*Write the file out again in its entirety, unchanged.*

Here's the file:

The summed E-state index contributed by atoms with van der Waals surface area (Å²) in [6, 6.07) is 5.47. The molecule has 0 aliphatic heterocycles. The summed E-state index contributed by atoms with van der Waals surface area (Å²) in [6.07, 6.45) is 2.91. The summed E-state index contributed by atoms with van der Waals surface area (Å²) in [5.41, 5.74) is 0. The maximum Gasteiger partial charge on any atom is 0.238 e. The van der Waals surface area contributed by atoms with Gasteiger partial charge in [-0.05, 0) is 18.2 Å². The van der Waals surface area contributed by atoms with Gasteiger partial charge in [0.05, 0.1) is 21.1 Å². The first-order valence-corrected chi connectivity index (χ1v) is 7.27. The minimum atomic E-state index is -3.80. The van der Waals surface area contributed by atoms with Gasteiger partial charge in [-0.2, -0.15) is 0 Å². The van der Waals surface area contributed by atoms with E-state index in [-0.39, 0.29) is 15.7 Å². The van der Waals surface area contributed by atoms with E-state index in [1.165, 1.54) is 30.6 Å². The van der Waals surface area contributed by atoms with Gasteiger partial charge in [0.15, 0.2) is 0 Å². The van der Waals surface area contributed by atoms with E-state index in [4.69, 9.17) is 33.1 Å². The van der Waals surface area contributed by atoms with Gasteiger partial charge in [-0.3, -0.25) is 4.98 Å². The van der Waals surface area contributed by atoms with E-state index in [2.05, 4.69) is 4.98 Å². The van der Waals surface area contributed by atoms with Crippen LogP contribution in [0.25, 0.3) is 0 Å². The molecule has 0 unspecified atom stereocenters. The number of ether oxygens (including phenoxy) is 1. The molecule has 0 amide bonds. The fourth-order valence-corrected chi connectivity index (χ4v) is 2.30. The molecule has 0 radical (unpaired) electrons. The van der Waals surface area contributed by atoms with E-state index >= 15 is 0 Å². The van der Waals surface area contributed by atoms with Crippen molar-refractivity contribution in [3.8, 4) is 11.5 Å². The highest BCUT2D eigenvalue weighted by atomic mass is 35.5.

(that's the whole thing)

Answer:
The summed E-state index contributed by atoms with van der Waals surface area (Å²) in [6, 6.07) is 5.47. The molecule has 0 aliphatic heterocycles. The summed E-state index contributed by atoms with van der Waals surface area (Å²) in [6.07, 6.45) is 2.91. The summed E-state index contributed by atoms with van der Waals surface area (Å²) in [5.41, 5.74) is 0. The maximum Gasteiger partial charge on any atom is 0.238 e. The van der Waals surface area contributed by atoms with Gasteiger partial charge in [-0.05, 0) is 18.2 Å². The van der Waals surface area contributed by atoms with Gasteiger partial charge in [0.05, 0.1) is 21.1 Å². The first-order valence-corrected chi connectivity index (χ1v) is 7.27. The minimum atomic E-state index is -3.80. The van der Waals surface area contributed by atoms with Gasteiger partial charge in [-0.2, -0.15) is 0 Å². The van der Waals surface area contributed by atoms with E-state index in [-0.39, 0.29) is 15.7 Å². The van der Waals surface area contributed by atoms with E-state index in [1.165, 1.54) is 30.6 Å². The van der Waals surface area contributed by atoms with Gasteiger partial charge in [0.15, 0.2) is 0 Å². The van der Waals surface area contributed by atoms with E-state index in [4.69, 9.17) is 33.1 Å². The van der Waals surface area contributed by atoms with Gasteiger partial charge in [-0.3, -0.25) is 4.98 Å². The van der Waals surface area contributed by atoms with E-state index in [2.05, 4.69) is 4.98 Å². The van der Waals surface area contributed by atoms with Crippen LogP contribution in [0.25, 0.3) is 0 Å². The molecule has 0 unspecified atom stereocenters. The number of ether oxygens (including phenoxy) is 1. The molecule has 0 amide bonds. The fourth-order valence-corrected chi connectivity index (χ4v) is 2.30. The molecule has 0 radical (unpaired) electrons. The van der Waals surface area contributed by atoms with E-state index >= 15 is 0 Å². The van der Waals surface area contributed by atoms with Crippen molar-refractivity contribution in [3.8, 4) is 11.5 Å². The highest BCUT2D eigenvalue weighted by atomic mass is 35.5.